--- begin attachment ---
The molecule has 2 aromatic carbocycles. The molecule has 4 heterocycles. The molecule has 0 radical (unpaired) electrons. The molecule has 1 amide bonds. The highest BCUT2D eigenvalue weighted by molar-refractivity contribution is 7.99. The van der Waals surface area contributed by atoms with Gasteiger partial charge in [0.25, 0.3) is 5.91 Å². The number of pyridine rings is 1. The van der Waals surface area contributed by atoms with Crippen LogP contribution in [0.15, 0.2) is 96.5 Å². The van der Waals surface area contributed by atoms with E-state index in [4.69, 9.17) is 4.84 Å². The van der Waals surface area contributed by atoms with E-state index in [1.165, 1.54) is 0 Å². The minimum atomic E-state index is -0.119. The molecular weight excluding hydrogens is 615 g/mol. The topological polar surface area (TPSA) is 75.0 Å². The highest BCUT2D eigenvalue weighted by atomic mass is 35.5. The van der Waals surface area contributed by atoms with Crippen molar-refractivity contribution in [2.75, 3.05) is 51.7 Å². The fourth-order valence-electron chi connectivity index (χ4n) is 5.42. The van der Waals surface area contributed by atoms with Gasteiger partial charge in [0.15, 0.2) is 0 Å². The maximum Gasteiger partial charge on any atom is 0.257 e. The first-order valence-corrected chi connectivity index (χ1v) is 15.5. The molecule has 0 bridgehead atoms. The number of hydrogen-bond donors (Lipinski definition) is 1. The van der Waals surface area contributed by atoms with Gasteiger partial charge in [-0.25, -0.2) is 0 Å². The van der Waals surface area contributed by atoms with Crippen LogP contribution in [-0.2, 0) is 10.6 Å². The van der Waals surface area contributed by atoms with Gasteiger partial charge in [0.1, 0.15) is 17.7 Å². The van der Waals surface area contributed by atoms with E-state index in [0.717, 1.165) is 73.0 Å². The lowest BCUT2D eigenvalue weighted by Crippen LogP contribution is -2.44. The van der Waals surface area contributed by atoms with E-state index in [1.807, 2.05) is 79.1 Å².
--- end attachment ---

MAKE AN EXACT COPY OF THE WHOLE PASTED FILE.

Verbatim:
The molecule has 2 aromatic carbocycles. The molecule has 4 heterocycles. The molecule has 0 radical (unpaired) electrons. The molecule has 1 amide bonds. The highest BCUT2D eigenvalue weighted by molar-refractivity contribution is 7.99. The van der Waals surface area contributed by atoms with Gasteiger partial charge in [0.25, 0.3) is 5.91 Å². The number of pyridine rings is 1. The van der Waals surface area contributed by atoms with Crippen LogP contribution in [0.15, 0.2) is 96.5 Å². The van der Waals surface area contributed by atoms with E-state index in [4.69, 9.17) is 4.84 Å². The van der Waals surface area contributed by atoms with E-state index in [1.165, 1.54) is 0 Å². The minimum atomic E-state index is -0.119. The molecular weight excluding hydrogens is 615 g/mol. The topological polar surface area (TPSA) is 75.0 Å². The highest BCUT2D eigenvalue weighted by atomic mass is 35.5. The van der Waals surface area contributed by atoms with Crippen molar-refractivity contribution in [2.75, 3.05) is 51.7 Å². The fourth-order valence-electron chi connectivity index (χ4n) is 5.42. The van der Waals surface area contributed by atoms with Gasteiger partial charge in [0.15, 0.2) is 0 Å². The maximum Gasteiger partial charge on any atom is 0.257 e. The first-order valence-corrected chi connectivity index (χ1v) is 15.5. The molecule has 0 bridgehead atoms. The number of hydrogen-bond donors (Lipinski definition) is 1. The van der Waals surface area contributed by atoms with Gasteiger partial charge in [-0.25, -0.2) is 0 Å². The van der Waals surface area contributed by atoms with Crippen LogP contribution in [-0.2, 0) is 10.6 Å². The van der Waals surface area contributed by atoms with Gasteiger partial charge in [0.1, 0.15) is 17.7 Å². The van der Waals surface area contributed by atoms with E-state index in [0.717, 1.165) is 73.0 Å². The lowest BCUT2D eigenvalue weighted by Crippen LogP contribution is -2.44. The van der Waals surface area contributed by atoms with E-state index in [1.807, 2.05) is 79.1 Å².